Thomas Jefferson Papers

To Thomas Jefferson from Samuel Bryan, 21 September 1807

Philadelphia Septr. 21st. 1807


As a vacancy in the Office of Collector of this Port in the course of a few days is inevitable in the opinion of the Physicians attending General Muhlenberg, it is proper I conceive to communicate to the President every material circumstance within my knowledge that may be useful in the selection of a successor—

Numerous Candidates appear to be making interest for the appointment of Collector, among them are several who are already in lucrative Offices. Mr. Joseph Clay is very comfortably situated & besides his incorrect political conduct for some time past has deprived him of the confidence of the republicans of this State, they will not forgive his joining Mr. Randolph in his reprehensible line of conduct in Congress—Young Callender Irvine is also in lucrative Office & although respectable for a young man has never as a writer or otherwise rendered any prominent service to the principles of representative Government—Mr. Coxe is well provided for, as is General Shee—

The abilities & energy with which my Father sustained the American Interest in this State during the Revolutionary War, as well as the Democratic Interest subsequent thereto, has impressed a lively & permanent sentiment of esteem & veneration on the republicans of Pennsylvania, and my undeviating support of the same principles has obtained for me their highest confidence. My public spirit & private benevolence has placed me in pecuniary distress, which I am persuaded will enhance my pretensions to your patronage from the noble principles which have actuated your whole life—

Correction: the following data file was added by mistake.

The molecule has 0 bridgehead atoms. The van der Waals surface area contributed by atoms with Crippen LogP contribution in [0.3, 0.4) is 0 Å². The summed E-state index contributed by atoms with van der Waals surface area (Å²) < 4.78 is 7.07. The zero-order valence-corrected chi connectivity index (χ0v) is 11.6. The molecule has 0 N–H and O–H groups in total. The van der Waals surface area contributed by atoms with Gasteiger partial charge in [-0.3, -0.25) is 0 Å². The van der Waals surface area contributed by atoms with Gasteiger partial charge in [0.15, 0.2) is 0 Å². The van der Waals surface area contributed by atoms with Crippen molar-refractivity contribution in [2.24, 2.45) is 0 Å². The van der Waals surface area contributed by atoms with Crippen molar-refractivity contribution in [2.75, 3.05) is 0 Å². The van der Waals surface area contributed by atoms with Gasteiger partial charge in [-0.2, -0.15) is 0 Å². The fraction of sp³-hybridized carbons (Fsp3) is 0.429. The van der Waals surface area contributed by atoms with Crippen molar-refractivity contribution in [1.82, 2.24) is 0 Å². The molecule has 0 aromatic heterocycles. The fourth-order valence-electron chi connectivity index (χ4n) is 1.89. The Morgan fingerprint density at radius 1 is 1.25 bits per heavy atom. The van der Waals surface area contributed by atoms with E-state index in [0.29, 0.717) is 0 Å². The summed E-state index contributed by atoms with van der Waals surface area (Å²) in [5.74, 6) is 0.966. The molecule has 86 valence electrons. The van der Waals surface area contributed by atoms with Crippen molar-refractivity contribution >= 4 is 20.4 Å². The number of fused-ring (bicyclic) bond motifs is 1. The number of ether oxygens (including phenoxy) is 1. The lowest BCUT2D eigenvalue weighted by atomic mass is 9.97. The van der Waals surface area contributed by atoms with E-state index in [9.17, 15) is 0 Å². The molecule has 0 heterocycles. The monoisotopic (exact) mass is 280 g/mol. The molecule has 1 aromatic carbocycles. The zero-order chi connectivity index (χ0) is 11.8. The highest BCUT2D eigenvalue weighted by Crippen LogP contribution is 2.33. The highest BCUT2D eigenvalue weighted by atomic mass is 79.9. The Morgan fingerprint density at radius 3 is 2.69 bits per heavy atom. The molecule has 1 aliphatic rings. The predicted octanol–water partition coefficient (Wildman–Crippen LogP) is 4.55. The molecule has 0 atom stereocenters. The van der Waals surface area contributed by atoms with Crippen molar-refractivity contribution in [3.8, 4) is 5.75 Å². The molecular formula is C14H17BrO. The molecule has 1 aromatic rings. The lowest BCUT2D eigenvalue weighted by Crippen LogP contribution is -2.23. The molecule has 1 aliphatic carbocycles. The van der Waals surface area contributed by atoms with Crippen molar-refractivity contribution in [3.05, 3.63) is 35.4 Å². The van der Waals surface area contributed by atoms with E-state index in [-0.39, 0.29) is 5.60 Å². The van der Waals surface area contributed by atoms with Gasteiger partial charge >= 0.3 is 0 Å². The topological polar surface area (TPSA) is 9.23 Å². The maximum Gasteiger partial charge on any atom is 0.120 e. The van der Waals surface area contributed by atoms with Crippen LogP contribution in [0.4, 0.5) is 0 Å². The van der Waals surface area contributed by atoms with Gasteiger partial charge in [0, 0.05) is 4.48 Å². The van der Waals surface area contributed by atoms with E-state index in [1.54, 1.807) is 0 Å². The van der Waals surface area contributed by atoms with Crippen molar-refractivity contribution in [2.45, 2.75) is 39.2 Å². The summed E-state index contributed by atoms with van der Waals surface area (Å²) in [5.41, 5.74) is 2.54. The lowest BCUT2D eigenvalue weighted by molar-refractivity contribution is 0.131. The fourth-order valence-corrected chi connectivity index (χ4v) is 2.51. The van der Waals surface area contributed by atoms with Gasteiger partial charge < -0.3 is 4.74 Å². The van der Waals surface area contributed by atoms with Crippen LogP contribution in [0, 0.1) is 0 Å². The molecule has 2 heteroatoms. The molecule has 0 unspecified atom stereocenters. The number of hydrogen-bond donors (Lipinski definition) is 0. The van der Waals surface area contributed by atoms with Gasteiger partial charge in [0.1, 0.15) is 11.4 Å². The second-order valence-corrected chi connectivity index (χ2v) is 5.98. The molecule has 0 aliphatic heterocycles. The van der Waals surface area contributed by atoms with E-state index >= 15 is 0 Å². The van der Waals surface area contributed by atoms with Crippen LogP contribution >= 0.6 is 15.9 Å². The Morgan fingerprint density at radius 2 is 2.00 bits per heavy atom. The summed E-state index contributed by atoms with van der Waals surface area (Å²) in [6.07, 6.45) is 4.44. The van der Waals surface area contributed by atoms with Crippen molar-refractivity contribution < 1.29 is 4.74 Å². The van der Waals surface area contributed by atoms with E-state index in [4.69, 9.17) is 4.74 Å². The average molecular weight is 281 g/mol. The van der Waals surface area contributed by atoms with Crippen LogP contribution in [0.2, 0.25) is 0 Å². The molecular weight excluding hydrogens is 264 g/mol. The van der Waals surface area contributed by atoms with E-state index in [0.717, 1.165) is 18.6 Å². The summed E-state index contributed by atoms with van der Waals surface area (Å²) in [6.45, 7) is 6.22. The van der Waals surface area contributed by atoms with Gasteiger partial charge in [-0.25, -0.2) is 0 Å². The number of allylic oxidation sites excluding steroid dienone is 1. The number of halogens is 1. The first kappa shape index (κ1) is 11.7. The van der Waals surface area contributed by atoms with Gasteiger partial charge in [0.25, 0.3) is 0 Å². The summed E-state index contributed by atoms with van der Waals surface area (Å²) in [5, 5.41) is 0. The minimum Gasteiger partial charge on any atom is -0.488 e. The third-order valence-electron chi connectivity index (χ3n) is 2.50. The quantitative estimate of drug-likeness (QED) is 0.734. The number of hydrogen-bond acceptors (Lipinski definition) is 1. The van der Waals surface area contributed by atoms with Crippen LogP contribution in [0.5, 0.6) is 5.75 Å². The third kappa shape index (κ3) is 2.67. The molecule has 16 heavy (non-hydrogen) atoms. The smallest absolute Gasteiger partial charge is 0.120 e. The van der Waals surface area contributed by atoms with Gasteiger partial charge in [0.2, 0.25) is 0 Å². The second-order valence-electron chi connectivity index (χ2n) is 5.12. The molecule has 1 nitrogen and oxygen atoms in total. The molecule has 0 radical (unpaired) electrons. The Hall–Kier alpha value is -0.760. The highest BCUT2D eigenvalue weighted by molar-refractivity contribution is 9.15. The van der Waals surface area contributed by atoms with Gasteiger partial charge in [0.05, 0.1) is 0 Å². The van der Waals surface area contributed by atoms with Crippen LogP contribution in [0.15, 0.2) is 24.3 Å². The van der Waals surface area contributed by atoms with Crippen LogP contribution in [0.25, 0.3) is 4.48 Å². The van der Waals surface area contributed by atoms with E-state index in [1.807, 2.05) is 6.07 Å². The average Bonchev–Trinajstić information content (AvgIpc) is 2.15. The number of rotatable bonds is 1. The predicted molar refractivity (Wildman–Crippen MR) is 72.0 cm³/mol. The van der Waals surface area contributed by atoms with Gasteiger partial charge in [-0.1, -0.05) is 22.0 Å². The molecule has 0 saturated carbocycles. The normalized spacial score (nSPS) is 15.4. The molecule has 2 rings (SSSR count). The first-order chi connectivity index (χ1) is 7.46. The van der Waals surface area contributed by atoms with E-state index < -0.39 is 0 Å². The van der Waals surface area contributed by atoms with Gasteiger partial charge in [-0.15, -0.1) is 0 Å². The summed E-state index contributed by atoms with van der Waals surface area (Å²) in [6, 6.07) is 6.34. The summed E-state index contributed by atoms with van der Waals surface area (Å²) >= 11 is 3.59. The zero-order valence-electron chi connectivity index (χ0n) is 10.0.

My enemies have never been able to impeach my integrity or competency for the various high and arduous and very difficult public Offices I have held for a long series of years—My only crime was my fidelity to the great principles of republicanism—My health is greatly impaired and having four amiable children dependent on me for support & education makes me the more anxious to be appointed to the Office of Collector, which may enable me to make some provision for them.

I am Sir With great esteem your mo. ob. servant

Saml, Bryan

P.S. put in after the Letter was sealed.

Messrs. S. Harlan and Robt. & John Whitehill & other members of Congress wrote me about two years ago that so strong & general was the sympathy for me that all the republican members of Congress signed a recommendation to you in my behalf and that as many of them as were on intimate terms with you interested themselves personally for my appointment to Office, hoping that General Muhlenberg would have been superceded for his fatal apostacy with the exception of Mr. Smiley who was absent & of the Quids Mr. Conrad signed the recommendation. Doctor Porter assures me his Uncle Smiley is zealously republican—He informs me that six members of Congress including Mr. Smiley were at his lodging at Washington last winter when they were informed of the base intrigues which had prevented my being chosen State Treasurer & that they one and all greatly regretted my disappointment & expressed an anxious hope that the President would give me a respectable appointment, not only on my own account & Family’s but as the most efficient means to uphold the republican interest in this State. Doctor Porter assured me my appointment would be the most popular one that could be made in Pennsylvania

DNA: RG 59—LAR—Letters of Application and Recommendation.

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